I have always loved tall buildings. It may have started when I was a lad in New Jersey looking at the Manhattan skyline, or when my father took my brothers and I to the World Trade Center construction site when it wasn’t much more than a gigantic hole in Manhattan’s granite womb. Later in life, I loved meeting Howard Roark, the architect in Ayn Rand’s The Fountainhead, and learning about his aspirations to crack the sky with unconventional office towers.
I still love looking at the designs of innovative new buildings, but as a business journalist perusing indicators of the construction market’s health, I now see them not only as the fulfillment of the dreams of an architect like Roark, but as signs of economic growth that provide sales opportunities for readers of this magazine.
Whether it’s a high-profile downtown office tower like New York’s Freedom Tower or a more modest building in a suburban office park, office construction provides big dollars for distributors, manufacturers, reps and contractors. According to EW’s Market Planning Guide, new office construction accounts for an estimated 9% of all electrical products sold through distributors of electrical supplies for a total of $9.6 billion in estimated sales potential and the sale of electrical maintenance supplies and office retrofits account for an additional 9.4% in sales and another $10 billion in potential sales. The news going forward is good on the office front, according to AIA’s Consensus Forecast, which says office construction will grow 13.3% this year.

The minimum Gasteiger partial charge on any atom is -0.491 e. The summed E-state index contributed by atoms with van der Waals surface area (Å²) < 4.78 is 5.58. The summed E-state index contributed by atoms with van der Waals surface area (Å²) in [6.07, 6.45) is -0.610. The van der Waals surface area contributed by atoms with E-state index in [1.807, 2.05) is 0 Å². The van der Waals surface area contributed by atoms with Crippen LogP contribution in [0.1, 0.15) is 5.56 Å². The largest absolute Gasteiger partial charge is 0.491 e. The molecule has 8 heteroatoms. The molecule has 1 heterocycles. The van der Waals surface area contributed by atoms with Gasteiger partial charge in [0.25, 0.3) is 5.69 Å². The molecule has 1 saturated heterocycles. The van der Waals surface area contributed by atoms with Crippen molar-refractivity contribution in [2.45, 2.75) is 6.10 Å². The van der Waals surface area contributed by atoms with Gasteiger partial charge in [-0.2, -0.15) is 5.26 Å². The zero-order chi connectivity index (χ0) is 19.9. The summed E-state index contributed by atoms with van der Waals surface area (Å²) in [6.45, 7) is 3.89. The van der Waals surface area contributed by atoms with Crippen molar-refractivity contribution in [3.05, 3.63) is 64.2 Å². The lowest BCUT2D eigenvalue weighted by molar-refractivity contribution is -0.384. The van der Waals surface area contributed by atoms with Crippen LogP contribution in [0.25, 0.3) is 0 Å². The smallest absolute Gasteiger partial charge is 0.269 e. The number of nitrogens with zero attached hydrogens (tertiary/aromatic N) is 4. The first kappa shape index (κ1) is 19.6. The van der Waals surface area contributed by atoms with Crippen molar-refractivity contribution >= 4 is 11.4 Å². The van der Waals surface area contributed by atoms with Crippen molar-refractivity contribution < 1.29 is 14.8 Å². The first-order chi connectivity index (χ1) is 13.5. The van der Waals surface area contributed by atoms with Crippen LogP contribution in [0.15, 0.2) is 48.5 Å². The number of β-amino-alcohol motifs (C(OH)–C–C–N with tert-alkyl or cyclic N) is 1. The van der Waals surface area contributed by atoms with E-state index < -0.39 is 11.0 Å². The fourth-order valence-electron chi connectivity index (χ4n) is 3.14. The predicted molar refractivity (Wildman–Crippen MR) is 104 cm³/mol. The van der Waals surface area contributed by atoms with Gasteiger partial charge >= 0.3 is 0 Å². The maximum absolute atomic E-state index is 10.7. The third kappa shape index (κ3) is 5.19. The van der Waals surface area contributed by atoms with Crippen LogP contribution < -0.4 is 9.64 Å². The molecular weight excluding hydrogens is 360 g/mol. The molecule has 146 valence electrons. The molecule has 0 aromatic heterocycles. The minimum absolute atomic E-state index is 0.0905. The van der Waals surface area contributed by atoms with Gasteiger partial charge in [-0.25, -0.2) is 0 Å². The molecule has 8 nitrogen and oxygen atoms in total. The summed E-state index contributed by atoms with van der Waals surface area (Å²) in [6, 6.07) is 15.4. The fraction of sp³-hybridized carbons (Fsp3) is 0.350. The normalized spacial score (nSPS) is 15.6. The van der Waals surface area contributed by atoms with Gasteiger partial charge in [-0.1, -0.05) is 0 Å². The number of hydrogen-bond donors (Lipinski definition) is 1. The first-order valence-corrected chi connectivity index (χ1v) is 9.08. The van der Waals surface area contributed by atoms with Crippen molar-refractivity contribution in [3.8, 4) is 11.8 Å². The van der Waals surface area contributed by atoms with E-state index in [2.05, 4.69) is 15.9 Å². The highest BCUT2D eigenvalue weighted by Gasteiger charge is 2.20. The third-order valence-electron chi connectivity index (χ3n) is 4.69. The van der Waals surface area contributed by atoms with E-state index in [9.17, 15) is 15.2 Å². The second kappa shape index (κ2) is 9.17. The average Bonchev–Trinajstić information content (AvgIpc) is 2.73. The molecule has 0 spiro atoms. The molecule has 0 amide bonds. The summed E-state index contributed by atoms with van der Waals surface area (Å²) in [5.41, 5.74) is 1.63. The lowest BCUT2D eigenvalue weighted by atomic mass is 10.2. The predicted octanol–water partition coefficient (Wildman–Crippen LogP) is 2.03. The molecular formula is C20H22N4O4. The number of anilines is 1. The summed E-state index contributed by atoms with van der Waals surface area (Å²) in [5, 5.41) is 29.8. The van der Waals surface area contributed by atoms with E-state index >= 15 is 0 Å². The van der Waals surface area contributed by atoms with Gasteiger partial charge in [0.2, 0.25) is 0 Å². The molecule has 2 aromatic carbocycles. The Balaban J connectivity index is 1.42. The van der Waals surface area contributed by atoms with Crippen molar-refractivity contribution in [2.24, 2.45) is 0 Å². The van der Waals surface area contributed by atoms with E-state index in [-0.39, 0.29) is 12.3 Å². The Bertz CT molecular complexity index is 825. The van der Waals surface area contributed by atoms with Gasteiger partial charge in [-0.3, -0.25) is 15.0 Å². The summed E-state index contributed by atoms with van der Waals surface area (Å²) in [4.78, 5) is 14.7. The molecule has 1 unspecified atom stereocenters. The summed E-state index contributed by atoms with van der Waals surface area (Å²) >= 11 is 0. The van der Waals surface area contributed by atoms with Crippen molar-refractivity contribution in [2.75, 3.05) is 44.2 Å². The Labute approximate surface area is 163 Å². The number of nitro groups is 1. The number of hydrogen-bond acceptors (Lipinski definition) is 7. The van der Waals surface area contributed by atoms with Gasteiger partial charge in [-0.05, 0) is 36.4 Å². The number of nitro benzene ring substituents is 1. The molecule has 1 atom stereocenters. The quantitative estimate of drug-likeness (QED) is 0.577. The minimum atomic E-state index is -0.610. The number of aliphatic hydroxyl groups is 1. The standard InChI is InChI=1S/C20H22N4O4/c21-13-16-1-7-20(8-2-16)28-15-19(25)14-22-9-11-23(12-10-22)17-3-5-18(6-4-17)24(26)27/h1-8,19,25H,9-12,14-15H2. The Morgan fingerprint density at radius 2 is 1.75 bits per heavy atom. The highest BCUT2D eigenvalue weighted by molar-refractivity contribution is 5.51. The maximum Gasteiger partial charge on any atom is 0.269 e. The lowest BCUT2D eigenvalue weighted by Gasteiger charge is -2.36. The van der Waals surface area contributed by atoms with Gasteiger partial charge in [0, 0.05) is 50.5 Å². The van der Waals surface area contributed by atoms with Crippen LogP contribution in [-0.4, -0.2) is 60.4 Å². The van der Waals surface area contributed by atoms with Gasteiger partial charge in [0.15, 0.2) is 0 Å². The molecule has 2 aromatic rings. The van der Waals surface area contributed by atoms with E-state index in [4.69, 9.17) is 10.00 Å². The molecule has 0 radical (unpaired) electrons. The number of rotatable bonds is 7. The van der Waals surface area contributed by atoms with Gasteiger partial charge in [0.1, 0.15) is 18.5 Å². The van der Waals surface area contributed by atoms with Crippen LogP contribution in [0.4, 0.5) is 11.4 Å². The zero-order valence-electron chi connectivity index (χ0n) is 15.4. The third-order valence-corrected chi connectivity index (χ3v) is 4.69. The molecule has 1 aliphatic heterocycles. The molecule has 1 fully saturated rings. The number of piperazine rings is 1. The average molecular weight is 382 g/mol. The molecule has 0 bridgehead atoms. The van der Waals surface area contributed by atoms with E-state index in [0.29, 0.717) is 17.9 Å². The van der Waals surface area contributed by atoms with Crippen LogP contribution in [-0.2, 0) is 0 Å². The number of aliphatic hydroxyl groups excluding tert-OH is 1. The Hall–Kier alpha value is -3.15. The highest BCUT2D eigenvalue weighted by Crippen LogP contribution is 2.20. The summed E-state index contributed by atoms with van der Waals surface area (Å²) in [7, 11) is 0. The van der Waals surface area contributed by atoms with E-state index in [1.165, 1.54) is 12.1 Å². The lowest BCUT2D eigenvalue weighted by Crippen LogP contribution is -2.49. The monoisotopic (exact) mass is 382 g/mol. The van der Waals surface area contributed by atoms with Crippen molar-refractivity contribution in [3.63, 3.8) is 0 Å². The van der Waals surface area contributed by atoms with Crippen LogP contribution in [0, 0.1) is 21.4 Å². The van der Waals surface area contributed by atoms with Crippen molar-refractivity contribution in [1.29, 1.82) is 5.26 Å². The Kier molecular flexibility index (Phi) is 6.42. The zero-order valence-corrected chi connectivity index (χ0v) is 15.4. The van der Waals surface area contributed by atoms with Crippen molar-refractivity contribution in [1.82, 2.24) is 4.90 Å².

If you also have a fascination with office towers, check out the Council on Tall Buildings and Urban Habitat (www.ctbuh.org), a Chicago-based nonprofit group that collects data on new office construction and provides popular listings of the world’s tallest buildings. In the chart below, you will see the 10 tallest office towers or other commercial buildings now under construction in the United States. While these projects are changing the skylines of U.S. cities, they don’t make the CTBUH ranking of the 10 tallest buildings now under construction in the world, which currently includes four buildings in China, two in Dubai and one in Moscow — all over 1,000 feet tall.
World-class office projects don’t always provide the most profitable business because so many people want a piece of the action. But they may be the construction world’s most visible indicator of the sales possibilities out there in the market — and the power of the human mind to create and construct beautiful buildings. I think Howard Roark might agree.